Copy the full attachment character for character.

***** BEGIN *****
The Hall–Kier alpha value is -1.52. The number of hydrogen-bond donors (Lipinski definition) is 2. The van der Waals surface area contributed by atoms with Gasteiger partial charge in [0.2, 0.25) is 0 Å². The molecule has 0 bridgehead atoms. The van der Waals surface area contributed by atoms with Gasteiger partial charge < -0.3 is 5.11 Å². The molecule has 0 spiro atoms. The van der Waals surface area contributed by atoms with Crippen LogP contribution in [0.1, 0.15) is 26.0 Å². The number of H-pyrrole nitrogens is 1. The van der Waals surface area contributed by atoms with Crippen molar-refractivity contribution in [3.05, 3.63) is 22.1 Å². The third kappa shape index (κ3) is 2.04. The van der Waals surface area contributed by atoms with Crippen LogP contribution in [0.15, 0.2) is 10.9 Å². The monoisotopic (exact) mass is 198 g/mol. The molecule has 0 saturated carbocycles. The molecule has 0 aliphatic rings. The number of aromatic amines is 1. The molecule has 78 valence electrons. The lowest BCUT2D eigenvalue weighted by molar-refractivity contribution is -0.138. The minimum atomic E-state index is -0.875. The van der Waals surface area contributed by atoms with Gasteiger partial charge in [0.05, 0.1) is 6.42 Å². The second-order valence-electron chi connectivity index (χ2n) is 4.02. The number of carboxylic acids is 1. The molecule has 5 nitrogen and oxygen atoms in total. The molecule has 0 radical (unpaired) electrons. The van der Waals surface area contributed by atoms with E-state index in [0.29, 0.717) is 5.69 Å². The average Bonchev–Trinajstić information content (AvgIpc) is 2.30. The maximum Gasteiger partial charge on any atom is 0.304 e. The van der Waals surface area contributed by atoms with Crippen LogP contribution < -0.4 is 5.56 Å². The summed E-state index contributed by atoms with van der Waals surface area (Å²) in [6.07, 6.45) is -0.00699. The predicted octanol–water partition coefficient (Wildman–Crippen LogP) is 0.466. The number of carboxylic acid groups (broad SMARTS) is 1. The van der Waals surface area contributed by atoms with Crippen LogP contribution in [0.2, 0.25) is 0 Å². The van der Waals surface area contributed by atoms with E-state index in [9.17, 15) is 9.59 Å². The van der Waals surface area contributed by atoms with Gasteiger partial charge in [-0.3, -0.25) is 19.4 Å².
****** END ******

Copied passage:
The Hall–Kier alpha value is -1.52. The number of hydrogen-bond donors (Lipinski definition) is 2. The van der Waals surface area contributed by atoms with Gasteiger partial charge in [0.2, 0.25) is 0 Å². The molecule has 0 bridgehead atoms. The van der Waals surface area contributed by atoms with Gasteiger partial charge < -0.3 is 5.11 Å². The molecule has 0 spiro atoms. The van der Waals surface area contributed by atoms with Crippen LogP contribution in [0.1, 0.15) is 26.0 Å². The number of H-pyrrole nitrogens is 1. The van der Waals surface area contributed by atoms with Crippen molar-refractivity contribution in [3.05, 3.63) is 22.1 Å². The third kappa shape index (κ3) is 2.04. The van der Waals surface area contributed by atoms with Crippen LogP contribution in [0.15, 0.2) is 10.9 Å². The monoisotopic (exact) mass is 198 g/mol. The molecule has 0 saturated carbocycles. The molecule has 0 aliphatic rings. The number of aromatic amines is 1. The molecule has 78 valence electrons. The lowest BCUT2D eigenvalue weighted by molar-refractivity contribution is -0.138. The minimum atomic E-state index is -0.875. The van der Waals surface area contributed by atoms with Gasteiger partial charge in [0.05, 0.1) is 6.42 Å². The second-order valence-electron chi connectivity index (χ2n) is 4.02. The number of carboxylic acids is 1. The molecule has 5 nitrogen and oxygen atoms in total. The molecule has 0 radical (unpaired) electrons. The van der Waals surface area contributed by atoms with E-state index in [0.29, 0.717) is 5.69 Å². The average Bonchev–Trinajstić information content (AvgIpc) is 2.30. The maximum Gasteiger partial charge on any atom is 0.304 e. The van der Waals surface area contributed by atoms with Crippen LogP contribution < -0.4 is 5.56 Å². The summed E-state index contributed by atoms with van der Waals surface area (Å²) in [6.07, 6.45) is -0.00699. The predicted octanol–water partition coefficient (Wildman–Crippen LogP) is 0.466. The number of carboxylic acid groups (broad SMARTS) is 1. The van der Waals surface area contributed by atoms with Crippen LogP contribution in [0.2, 0.25) is 0 Å². The van der Waals surface area contributed by atoms with E-state index in [9.17, 15) is 9.59 Å². The van der Waals surface area contributed by atoms with Gasteiger partial charge in [-0.3, -0.25) is 19.4 Å².